14: NYT article touching on the risk of addiction with ketamine treatment and how this interacts with it often being prescribed via telemedicine. In my view, an aspect missing from this important narrative is that ketamine might have opioid properties.
15: Tiny stone points were found at a cave site in France from 54,000 years ago, suggesting that humans at that time hunted bison and horses with bows and arrows.
16: A study uses high-coverage whole-genome sequencing of 180 individuals from 12 indigenous African populations, identifying millions of novel variants and uncovering ancient population structures. Finds that the ancestors of southern African San and central African rainforest hunter-gatherers diverged from other populations over 200,000 years ago while maintaining a large effective population size.
17: A protective variant against Alzheimer's disease found in the gene MS4A4A is found to expand the population of an anti-inflammatory state of microglia.
18: A potential Alzheimer's treatment using 40 Hz light or sound to stimulate gamma rhythms in the brain has been questioned. The new study found that while the treatment slightly reduced Aβ42 production, it did not affect plaque buildup, thus failing to replicate previous results about its efficacy for reducing Alzheimer's pathology.
Part of me is now telling myself that I previously thought this finding was implausible, but I didn’t write it anywhere, so I’m probably just deluding myself to feel smarter.
19: According to a new study, well-being tends to increase even above income levels of $80,000, up to very high levels, although perhaps not the very highest ones (although those have lower sample sizes):
20: Between 2017 and 2018, there was a cluster of four cardiac surgery patients at Brigham and Women's Hospital in Boston who developed rare Mycobacterium abscessus infections. Whole-genome sequencing confirmed a link between the infections and mycobacterial growth in ice and water machines on the affected floor. It turns out that these machines had been fitted with 5.0-micron carbon filters, designed to improve taste and remove odors, that decreased the chlorine concentration from 2.5mg/L to 0mg/L in the tap water, which likely allowed the bacteria to grow.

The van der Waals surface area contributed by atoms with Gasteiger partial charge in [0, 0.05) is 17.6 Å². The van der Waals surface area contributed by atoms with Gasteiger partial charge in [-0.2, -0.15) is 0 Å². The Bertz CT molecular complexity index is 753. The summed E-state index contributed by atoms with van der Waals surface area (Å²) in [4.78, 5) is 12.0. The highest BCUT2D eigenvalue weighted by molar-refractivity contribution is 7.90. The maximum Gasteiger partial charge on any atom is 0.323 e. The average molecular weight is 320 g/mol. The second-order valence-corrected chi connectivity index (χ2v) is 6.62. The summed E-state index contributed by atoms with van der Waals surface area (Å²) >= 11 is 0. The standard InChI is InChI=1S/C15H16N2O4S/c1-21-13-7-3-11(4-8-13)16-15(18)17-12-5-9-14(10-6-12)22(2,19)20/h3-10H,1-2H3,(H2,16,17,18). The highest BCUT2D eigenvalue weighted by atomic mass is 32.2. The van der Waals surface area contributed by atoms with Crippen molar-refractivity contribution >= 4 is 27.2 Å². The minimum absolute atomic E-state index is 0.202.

21: The depletion of microglia or T cells prevents neurodegeneration in animal models of tauopathy. Just another piece of evidence that immunology is most likely to provide the transformative treatments that we’re looking for in neurodegenerative diseases.
22: Study finds that the inhibition of a kinase I’ve never heard of (PIKfyve) activates an unconventional protein clearance mechanism involving exocytosis of aggregation-prone proteins. This decreases ALS pathology and prolongs survival in diverse ALS cell and animal models. If it translates, it would circumvent the need to stimulate macroautophagy or the ubiquitin-proteasome system, providing a potential treatment for multiple forms of the disease.
23: Katherine Boyle asks: is suffering good? Potentially to be counterpoised with Brian Tomasik’s “Essays on Reducing Suffering”. Here’s a June 2022 update from Brian on why he doesn’t write as much as he used to.
24: I helped create a list of all the long-term care providers in cryonics and put in on the Cryonics Wiki. It contains 16 current and historical providers. I don't think there was a previous table like this.
25: New cryonics monitoring organization led by Nikki Olson aims to create dependable monitoring solutions for cryonicists, including research on sensors and devices.
26: New paper from a group at the Universidad Autónoma de Madrid
describing their method of perfusion fixation in human and non-human primate brains. They use a type of ex situ perfusion fixation, where they take the brain out of the skull, place it on the laboratory bench, and then perfuse through the two carotid arteries and the basilar artery. Importantly, they also do postfixation of 1 cm brain slabs for 24 hours after perfusion, noting that postfixation is necessary in human brains, "because perfusion-fixation is not quite optimal due to post-mortem delays and intravascular blood clots". In non-human primate brains, they also report that they can perfuse a series of sucrose solutions (5%, then 10%, then 20%) after fixative to start the cryoprotection procedure, which is a similar procedure as aldehyde-stabilized cryopreservation.
27: Retrocausality is the theoretical idea in quantum physics suggesting that future events can influence past ones. In a new manuscript, Price and Wharton propose that the statistical phenomenon of Berkson’s paradox/collider bias, when constrained by such future conditions, could be the underlying mechanism for quantum entanglement. They use this to offer a novel explanation for the seemingly causal connections observed in entangled particle pairs.
I’m not an expert in this area and I can’t evaluate the research. But because quantum physics underlies everything in our world, I think it behooves the scientifically informed observer to be aware of some of the controversies in this area, if only to recognize there are more unknown unknowns out there than we might appreciate.